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NJPW ‘G1 Climax 28’ (8.2.18) Results & Review



The A Block had their seventh night of action in front of 3,580 fans at the Fukuoka City Gymnasium. Including the tags, there were ten matches on the show but all throughout the tournament I’ll only be discussing what happened in block action. Tonight the A Block featured five tournament matches. Let’s get into what happened!

Michael Elgin (3-4) def. Bad Luck Fale (3-4) @ 11:13 via Disqualification – **1/2
Looks like the Tanga Loa intro is here to stay. He didn’t say the Dorito line so I’ll accept it this time. Fale and Elgin pie face each other before Elgin hits the ropes where he’s tripped by Loa. Elgin shoots through the ropes onto Loa and shoulder tackles Fale from the second but Fale doesn’t budge. Fale takes the match to the outside where he attacks Elgin’s taped shoulder. Unsuccessfully able to muscle Fale up for a Brainbuster, Elgin’s comeback is cut short by a corner splash and standing splash. Elgin is able to duck the Grenade and Superkick his way out of another, causing the crowd to rally behind him making his comeback. Once again, Elgin resorts to strength but can’t hoist Fale up for the Powerbomb nor Burning Hammer. He is able to break free of the Bad Luck Fale and fires back with a German suplex and Discuss forearm but Fale puts an end to his flurry by shoving Elgin into the referee. Loa makes his way into the ring but is met with an Elgin Brainbuster and scoop slams Fale before heading to the top. Once at the top, Tama makes his way out and nails Elgin with a chair, causing a disqualification. The crowd being involved helped this match a lot. They rallied behind Elgin more than you’d think and it made for a fun environment all things considered.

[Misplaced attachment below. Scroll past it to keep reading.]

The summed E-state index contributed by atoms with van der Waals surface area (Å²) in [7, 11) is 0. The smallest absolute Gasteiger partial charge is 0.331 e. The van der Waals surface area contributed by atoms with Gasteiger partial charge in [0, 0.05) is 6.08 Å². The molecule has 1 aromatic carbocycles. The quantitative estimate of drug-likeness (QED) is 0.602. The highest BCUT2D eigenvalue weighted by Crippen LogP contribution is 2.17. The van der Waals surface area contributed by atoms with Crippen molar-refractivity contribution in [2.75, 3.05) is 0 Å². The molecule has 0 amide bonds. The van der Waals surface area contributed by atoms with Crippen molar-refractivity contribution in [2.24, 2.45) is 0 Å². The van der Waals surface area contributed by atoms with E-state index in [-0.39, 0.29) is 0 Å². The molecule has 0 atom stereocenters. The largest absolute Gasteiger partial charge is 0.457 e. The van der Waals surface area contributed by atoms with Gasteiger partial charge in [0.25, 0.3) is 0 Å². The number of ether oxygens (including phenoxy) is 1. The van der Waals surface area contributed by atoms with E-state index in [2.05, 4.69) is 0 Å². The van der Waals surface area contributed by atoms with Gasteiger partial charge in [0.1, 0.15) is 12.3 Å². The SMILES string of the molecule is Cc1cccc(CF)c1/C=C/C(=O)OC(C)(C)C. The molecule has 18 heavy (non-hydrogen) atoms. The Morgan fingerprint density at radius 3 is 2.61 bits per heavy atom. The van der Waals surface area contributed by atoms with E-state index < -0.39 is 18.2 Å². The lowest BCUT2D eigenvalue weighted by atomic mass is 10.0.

Hangman Page (2-5) def. Togi Makabe (2-5) @ 9:10 via Rite of Passage – ***
Makabe is the master of these short and sweet sprints. He grounds Page early with a shoulder tackle, takes him to the outside and throws him into the guardrails. Makabe throws Page back in the ring but before he himself could get back in, Page hits him with a dive and throws Makabe into the rails for good measure. Throwing Makabe into the corner, Page says “F*** You” and nails him with a corner Dropkick and follows with a Deadlift Bridging Gutwrench suplex for a two count. Makabe fires up with a Lariat and takes Page to the top for a Spider German but settles for a Spider Overhead when Page fights out of position. Page avoids the King Kong Knee Drop and the two trade Lariats, Page hitting the Buckshot variation and finishing Makabe with the Rite of Passage. You couldn’t have asked for a better sprint between these two. They kept it short, sweet and meaty.

Jay White (5-2) def. YOSHI-HASHI (1-6) @ 9:49 via Blade Runner – ***